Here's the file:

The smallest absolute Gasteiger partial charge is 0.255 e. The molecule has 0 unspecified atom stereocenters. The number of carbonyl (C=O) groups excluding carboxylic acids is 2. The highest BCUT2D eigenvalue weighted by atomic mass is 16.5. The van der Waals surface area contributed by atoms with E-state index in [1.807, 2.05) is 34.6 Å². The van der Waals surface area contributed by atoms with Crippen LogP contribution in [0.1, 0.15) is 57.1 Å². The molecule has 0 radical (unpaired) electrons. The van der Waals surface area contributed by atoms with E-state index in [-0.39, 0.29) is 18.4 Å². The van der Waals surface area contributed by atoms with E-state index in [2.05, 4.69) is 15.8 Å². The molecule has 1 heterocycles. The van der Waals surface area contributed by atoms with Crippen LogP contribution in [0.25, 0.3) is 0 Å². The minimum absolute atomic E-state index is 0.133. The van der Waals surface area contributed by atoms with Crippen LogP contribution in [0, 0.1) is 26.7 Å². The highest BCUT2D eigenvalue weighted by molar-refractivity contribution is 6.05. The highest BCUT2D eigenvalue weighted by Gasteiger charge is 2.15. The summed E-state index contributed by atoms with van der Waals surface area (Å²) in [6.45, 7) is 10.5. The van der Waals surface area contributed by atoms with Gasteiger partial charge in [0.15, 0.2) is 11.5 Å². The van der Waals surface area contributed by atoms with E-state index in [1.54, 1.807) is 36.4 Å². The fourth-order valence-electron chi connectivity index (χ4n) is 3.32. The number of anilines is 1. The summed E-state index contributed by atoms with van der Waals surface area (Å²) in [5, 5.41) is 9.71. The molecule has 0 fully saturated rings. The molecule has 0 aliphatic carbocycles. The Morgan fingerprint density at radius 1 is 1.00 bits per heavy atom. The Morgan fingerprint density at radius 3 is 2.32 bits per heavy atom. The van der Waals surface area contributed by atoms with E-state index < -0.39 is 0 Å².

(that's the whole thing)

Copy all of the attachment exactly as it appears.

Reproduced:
The smallest absolute Gasteiger partial charge is 0.255 e. The molecule has 0 unspecified atom stereocenters. The number of carbonyl (C=O) groups excluding carboxylic acids is 2. The highest BCUT2D eigenvalue weighted by atomic mass is 16.5. The van der Waals surface area contributed by atoms with E-state index in [1.807, 2.05) is 34.6 Å². The van der Waals surface area contributed by atoms with Crippen LogP contribution in [0.1, 0.15) is 57.1 Å². The molecule has 0 radical (unpaired) electrons. The van der Waals surface area contributed by atoms with E-state index in [-0.39, 0.29) is 18.4 Å². The van der Waals surface area contributed by atoms with E-state index in [2.05, 4.69) is 15.8 Å². The molecule has 1 heterocycles. The van der Waals surface area contributed by atoms with Crippen LogP contribution in [0.25, 0.3) is 0 Å². The minimum absolute atomic E-state index is 0.133. The van der Waals surface area contributed by atoms with Crippen LogP contribution in [0, 0.1) is 26.7 Å². The highest BCUT2D eigenvalue weighted by molar-refractivity contribution is 6.05. The highest BCUT2D eigenvalue weighted by Gasteiger charge is 2.15. The summed E-state index contributed by atoms with van der Waals surface area (Å²) in [6.45, 7) is 10.5. The van der Waals surface area contributed by atoms with Gasteiger partial charge in [0.15, 0.2) is 11.5 Å². The van der Waals surface area contributed by atoms with E-state index in [1.54, 1.807) is 36.4 Å². The fourth-order valence-electron chi connectivity index (χ4n) is 3.32. The number of anilines is 1. The summed E-state index contributed by atoms with van der Waals surface area (Å²) in [5, 5.41) is 9.71. The molecule has 0 fully saturated rings. The molecule has 0 aliphatic carbocycles. The Morgan fingerprint density at radius 1 is 1.00 bits per heavy atom. The Morgan fingerprint density at radius 3 is 2.32 bits per heavy atom. The van der Waals surface area contributed by atoms with E-state index < -0.39 is 0 Å².